Glasgow & West Scotland

HMRC wins Rangers tax case appeal

Ibrox Stadium Image copyright SNS Group
Image caption The case concerns the use of Employee Benefit Trusts

HM Revenue and Customs (HMRC) has won a judgement that Rangers' use of Employee Benefit Trusts (EBTs) broke tax rules.

Rangers used the scheme from 2001 until 2010 to give millions of pounds of tax-free loans to players and other staff.

In what became known as the "big tax case", HMRC claimed these were salary payments and subject to tax.

HMRC lost its appeals at tax tribunals in 2012 and 2014. Now three judges at the Court of Session in Edinburgh have upheld their appeal.

The appeal was heard by Lord Carloway, sitting with Lord Menzies and Lord Drummond Young.

The judges ruled that if income was derived from an employee's services, in their capacity as an employee, it was an emolument or earnings and "thus assessable to income tax".

The decision is in relation to Murray Group companies including the liquidated company RFC 2012 and does not affect the current owners at Ibrox.


Image copyright SNS
Image caption Rangers began using EBTs under Sir David Murray

Analysis by Douglas Fraser, BBC Scotland business and economy editor

The tax authorities have not gone after Ibrox in its pre-collapse incarnation because Her Majesty's Revenue and Customs has much interest in Scottish football. It is because it has been told to step up its pursuit of those who avoid tax.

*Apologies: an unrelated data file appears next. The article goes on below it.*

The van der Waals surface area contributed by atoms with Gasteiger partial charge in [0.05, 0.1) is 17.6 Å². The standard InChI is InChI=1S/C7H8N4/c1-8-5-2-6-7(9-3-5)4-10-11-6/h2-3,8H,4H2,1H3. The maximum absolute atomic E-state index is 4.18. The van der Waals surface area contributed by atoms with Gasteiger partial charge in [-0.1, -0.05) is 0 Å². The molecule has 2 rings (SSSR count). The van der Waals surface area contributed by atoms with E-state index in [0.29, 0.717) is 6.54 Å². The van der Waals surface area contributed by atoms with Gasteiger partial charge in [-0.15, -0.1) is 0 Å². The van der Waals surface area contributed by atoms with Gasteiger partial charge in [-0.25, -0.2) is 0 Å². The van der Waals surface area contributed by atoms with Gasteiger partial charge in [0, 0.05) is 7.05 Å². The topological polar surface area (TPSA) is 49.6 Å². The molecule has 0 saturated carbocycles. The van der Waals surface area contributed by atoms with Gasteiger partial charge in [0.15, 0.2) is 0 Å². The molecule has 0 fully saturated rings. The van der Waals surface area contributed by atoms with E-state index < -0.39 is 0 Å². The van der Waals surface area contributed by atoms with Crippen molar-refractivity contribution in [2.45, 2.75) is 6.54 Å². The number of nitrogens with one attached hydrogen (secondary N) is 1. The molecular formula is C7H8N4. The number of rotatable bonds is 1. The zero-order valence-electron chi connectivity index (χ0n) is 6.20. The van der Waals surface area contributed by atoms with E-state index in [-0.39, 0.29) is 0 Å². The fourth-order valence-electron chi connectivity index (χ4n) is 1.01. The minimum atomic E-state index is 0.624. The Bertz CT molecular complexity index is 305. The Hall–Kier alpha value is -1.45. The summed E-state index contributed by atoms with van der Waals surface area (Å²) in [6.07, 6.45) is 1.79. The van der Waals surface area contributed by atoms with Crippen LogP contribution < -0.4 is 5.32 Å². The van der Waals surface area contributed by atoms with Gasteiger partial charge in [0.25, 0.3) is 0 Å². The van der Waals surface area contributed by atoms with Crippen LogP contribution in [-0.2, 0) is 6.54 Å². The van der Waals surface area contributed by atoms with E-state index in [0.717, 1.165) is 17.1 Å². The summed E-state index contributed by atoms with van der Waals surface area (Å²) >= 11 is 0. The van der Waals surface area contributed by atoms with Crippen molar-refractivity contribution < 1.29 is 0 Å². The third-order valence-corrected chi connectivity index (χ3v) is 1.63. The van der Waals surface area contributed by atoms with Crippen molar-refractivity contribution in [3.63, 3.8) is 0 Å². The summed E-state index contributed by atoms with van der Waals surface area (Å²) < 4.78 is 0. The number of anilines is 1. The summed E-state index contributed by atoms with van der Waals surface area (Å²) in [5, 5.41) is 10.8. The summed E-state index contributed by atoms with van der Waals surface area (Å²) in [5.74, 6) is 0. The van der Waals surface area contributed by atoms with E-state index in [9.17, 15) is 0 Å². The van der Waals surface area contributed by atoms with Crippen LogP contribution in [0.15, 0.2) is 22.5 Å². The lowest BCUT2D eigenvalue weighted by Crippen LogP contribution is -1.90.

The Employee Benefit Trust was used by around 5000 British companies, of all sizes, mostly as a reward for top earning rare talent, such as management or sport.

The question was whether the reward was part of income for work, or - as has been argued - the trustee would allocate money from the offshore, untaxed trust as a loan, each one apparently unconnected with the performance of the recipient.

The Court of Session judges have issued a very clear ruling that it is "common sense" and "self-evident" that payments were linked to work. They were merely "redirection of income", and should have been declared by the employer, with tax paid through Pay As You Earn.

If that were not the case, Lord Drummond Young observes "an employee could readily avoid tax by re-directing income to members of his family to meet outgoings that he would normally pay: for example to a trust for his wife... or to trustees to pay for his children's education or the outgoings on the family home".

The judges observe, caustically, that the principle is so glaringly simple and straightforward that it seems to have been overlooked by the tax tribunals.

Their ruling is a powerful weapon HMRC can now wield, unless it's further appealed to the Supreme Court. The tax agency offered a sort of amnesty for those who were willing to settle their tax bills, on relatively favourable terms.

So far it says it has settled with 1500 companies with similar schemes, raising £1.3bn. The opportunity do cut a deal ran out in July this year. A lot of tax lawyers and their clients are about to get busy.